There something magical about the combination of the deeply flavored, sweet berries playing against the tart, floral notes in intensely dark chocolate. I've made a thousand chocolate cakes before this one, and yet somehow there I was, combining these flavors for the first time. Swirling fresh blackberries into chocolate cake batter allows the two to combine and become something


than either flavor once baked, for lack of a better descriptive word. Just


. More like the ripe taste of late summer on your tongue. More chocolatey, somehow. More grownup, maybe, although it's one of those 'sophisticated' tastes that I suspect everyone will actually love. Tossing some whole berries into the batter as well allows for surprising little pockets of fruit that pop up in each bite, silky and jamlike and addictive. The whole thing is a wonder, really. I was lucky enough to make it just before blackberry season ended for the summer, and while I'm sure fresh is best, I have a suspicion that you could make this with frozen berries all winter long and bliss out on chocolate blackberry perfection just fine.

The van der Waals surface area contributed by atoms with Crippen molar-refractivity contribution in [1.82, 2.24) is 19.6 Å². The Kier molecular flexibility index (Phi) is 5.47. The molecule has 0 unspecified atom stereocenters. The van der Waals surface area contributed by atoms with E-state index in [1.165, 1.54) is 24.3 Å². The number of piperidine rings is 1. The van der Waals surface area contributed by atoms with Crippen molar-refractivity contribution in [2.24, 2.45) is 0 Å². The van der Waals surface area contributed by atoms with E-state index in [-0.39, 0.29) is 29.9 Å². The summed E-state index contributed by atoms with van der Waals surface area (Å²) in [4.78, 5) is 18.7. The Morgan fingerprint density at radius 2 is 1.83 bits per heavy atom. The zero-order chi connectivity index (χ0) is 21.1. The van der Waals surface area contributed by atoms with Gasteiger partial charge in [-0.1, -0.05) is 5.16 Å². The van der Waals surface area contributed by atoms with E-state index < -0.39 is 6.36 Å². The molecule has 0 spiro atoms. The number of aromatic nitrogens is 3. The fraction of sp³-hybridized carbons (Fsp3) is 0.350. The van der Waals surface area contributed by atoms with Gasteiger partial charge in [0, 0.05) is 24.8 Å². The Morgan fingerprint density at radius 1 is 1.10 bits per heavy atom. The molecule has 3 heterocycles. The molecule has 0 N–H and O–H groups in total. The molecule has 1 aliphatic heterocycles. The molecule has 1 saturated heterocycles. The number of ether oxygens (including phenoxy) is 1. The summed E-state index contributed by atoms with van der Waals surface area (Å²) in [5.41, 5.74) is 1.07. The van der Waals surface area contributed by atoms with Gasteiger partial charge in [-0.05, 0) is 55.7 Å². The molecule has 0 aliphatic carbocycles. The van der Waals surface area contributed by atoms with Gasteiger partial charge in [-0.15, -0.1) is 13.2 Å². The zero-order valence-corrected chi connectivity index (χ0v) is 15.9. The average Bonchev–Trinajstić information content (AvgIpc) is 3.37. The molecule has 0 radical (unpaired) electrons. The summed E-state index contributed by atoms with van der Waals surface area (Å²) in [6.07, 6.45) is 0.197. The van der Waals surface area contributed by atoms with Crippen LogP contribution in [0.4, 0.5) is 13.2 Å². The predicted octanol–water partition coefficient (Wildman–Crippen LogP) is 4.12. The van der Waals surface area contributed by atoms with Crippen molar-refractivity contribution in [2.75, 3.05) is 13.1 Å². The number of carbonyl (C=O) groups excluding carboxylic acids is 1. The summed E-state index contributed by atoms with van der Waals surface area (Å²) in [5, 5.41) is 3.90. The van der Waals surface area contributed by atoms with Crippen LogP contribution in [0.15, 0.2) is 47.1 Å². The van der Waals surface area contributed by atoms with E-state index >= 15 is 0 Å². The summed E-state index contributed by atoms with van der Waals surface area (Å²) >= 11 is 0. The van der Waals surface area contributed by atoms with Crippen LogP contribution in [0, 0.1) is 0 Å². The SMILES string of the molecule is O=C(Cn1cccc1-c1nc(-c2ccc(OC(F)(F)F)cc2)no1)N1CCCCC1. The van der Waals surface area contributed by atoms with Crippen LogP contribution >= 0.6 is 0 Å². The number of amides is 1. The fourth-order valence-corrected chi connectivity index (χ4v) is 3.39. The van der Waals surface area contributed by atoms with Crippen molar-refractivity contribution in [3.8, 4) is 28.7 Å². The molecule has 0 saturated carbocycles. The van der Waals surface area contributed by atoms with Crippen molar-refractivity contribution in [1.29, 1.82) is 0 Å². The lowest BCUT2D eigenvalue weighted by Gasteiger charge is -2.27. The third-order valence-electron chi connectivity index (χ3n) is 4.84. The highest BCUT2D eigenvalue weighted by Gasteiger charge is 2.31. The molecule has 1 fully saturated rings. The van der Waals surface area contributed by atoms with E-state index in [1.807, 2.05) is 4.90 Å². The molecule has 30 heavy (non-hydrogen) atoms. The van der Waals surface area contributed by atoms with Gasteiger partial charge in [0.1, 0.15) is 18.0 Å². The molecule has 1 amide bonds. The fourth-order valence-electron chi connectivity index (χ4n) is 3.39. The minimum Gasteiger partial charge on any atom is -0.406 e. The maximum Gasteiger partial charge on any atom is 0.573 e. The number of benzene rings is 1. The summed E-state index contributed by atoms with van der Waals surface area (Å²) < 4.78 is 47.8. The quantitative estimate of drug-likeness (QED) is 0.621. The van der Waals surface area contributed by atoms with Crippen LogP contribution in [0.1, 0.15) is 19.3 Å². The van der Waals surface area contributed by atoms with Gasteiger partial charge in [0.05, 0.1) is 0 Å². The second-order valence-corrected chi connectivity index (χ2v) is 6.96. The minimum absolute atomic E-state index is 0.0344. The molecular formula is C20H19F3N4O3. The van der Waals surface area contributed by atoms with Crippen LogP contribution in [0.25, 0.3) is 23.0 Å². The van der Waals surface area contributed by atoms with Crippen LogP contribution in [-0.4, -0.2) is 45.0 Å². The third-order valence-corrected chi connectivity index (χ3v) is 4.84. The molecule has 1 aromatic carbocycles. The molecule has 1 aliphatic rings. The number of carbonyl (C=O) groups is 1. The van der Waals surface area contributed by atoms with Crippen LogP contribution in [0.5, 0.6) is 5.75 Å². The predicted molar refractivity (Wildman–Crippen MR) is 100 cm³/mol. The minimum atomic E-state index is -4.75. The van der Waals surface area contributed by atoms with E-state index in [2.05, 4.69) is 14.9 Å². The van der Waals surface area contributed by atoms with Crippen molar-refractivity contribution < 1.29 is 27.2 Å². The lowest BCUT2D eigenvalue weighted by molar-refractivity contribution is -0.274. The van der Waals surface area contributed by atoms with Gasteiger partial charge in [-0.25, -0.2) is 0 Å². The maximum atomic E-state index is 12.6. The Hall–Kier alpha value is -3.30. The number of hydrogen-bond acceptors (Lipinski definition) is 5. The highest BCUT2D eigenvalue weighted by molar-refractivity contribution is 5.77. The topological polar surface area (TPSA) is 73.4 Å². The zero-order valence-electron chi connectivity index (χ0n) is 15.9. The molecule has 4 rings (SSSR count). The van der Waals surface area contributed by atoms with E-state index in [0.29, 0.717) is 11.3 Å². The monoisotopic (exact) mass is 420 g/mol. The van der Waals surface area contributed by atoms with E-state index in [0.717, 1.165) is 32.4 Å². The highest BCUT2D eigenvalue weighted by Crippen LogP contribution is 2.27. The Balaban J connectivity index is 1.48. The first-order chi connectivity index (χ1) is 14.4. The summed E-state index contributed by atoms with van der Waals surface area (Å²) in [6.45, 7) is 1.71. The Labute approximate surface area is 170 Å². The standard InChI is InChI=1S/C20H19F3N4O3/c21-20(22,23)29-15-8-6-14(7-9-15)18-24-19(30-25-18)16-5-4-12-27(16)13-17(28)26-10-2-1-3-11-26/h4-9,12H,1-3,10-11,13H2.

There's been a lot of extra love floating around in my world the last few months, a record-setting number of engagements and milestones and generally wonderful things. So why not chocolate and blackberries, after all? In a few hours from now, I'll be jumping on a plane to the opposite coast to watch two dear friends marry each other, and I couldn't be more excited--or more convinced that this cake is the perfect metaphor for all things matrimonial. Two main ingredients that compliment one another, each sharpening the flavor of the other as they join to become something greater in the pan than they were in the bowl? Sounds about right to me. Here's to love! Here's to perfect matches! And here's to chocolate's perfect match, the blackberry. Now, let's have some cake*.